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Róise & Frank

A widow believes that a stray dog is inhabited by the spirit of her late husband in “Róise & Frank,” a gentle Irish Gaelic-language story set in a small coastal village. It is delicately told, sweet but never sugary. Peter Robertson’s cinematography includes judicious aerial shots to complement the more intimate images of the village, giving us a perspective that just could be heaven along with modest, lived-in settings. The exceptionally evocative score from Colm Mac Con Iomaire gently expands the storyline, with just a couple of simple ascending notes shifting the tone at the first significant encounter between the title characters. 

Róise (Bríd Ní Neachtain) was married to her husband, Frank, for 40 years. She still feels lost two years after his death. Every day, she listens to his old voicemail message, just to hear his voice say, “I can’t take your call.” She barely speaks to anyone and cannot see that her neighbor Donncha (Lorcan Cranitch) would like to spend time with her. 

At first, she shoos away the stray dog that follows her. But when he seems to connect to some of the touchstones of their life together, she remembers her husband’s last words: “Our story isn’t over yet, my love.” She calls the dog “Frank” and tells her son Alan (Cillian O'Gairbhi) that the dog is his father. Her world begins to open up. She shares her meals with Frank, sitting companionably together at her kitchen table. 

Alan is a doctor. He is certain there is no such thing as life after death or reincarnation in any form. But others are comfortable with the idea, and it is endearing to see how the dog Frank becomes a valued member of the community. The human Frank loved the Irish sport of hurling. Frank the dog seems to love it, too, not just retrieving the ball but guiding Róise’s neighbor Mikey (Ruadhán de Faoite), a boy who is the youngest in his grade and often picked on by his classmates. When the kids on the school bus see Frank and Mikey practicing, two boys decide they will test their hurling skills with Frank, too. Soon Mikey has joined the team and Frank is an indispensable part of every match, encouraging them from the sidelines. The coaches add two words to the “No Dogs Allowed” sign: “Except Frank.”

Ní Neachtain gives a gem of a performance, the light returning to Róise’s face as Frank re-connects her to her memories and to what is going on around her. De Faoite is terrific, whether he is acting as his own announcer calling his practice shots or trying to hold it together when he is feeling shy but longing to be included. O'Gairbhi subtly shows us Alan’s difficulty with his own grief, and his scenes with Alan's baby daughter and with Frank the dog are lovely. Cranitch deftly handles what may be the film’s most challenging character. The small roles are filled with memorable moments, including a stirring locker room speech when the team is behind in a crucial game. Two highlights are Róise getting stopped by a policeman because Frank is not properly harnessed in the car and the same cop stopping Alan for the same reason. And the dog is a charmer.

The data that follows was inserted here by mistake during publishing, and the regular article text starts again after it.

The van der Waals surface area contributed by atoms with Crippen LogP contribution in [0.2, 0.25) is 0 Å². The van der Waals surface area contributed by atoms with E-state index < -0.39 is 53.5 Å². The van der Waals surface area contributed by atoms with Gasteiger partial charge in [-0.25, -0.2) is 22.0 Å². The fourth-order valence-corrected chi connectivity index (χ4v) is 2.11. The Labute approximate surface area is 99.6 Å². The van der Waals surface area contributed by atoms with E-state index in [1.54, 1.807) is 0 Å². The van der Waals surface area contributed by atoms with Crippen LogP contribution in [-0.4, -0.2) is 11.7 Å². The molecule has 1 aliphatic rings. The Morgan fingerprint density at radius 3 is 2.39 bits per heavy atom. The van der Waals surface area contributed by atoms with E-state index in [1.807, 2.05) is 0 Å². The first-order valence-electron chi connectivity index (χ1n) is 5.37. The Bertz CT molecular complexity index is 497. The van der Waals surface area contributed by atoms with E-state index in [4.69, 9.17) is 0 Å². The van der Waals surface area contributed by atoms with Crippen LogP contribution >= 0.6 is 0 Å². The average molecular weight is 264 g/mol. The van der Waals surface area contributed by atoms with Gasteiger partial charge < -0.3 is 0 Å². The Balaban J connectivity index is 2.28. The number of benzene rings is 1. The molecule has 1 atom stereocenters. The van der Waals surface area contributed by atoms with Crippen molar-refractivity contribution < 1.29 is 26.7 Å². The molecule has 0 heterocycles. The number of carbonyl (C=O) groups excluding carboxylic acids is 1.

Writer/directors Rachael Moriarty and Peter Murphy understand that grief is not just about what we remember about the person we miss but what we fear forgetting. When she first confides in Frank the dog, Róise says for some reason the memory that keeps coming back to her is of an unimportant day, a trip to buy a lawnmower. But she feels she is losing memories of times that must have been much more important. Frank the dog brings her back into the present.

As in “Truly, Madly, Deeply,” it is up to us to decide what is real and what is a metaphor for how people process loss. What is real is the authenticity of the characters and the way the dog, whoever he is, helps them to connect to each other and to us. 

Now playing in theaters. 

Nell Minow

Nell Minow is the Contributing Editor at RogerEbert.com.

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Róise & Frank movie poster

Róise & Frank (2023)

88 minutes

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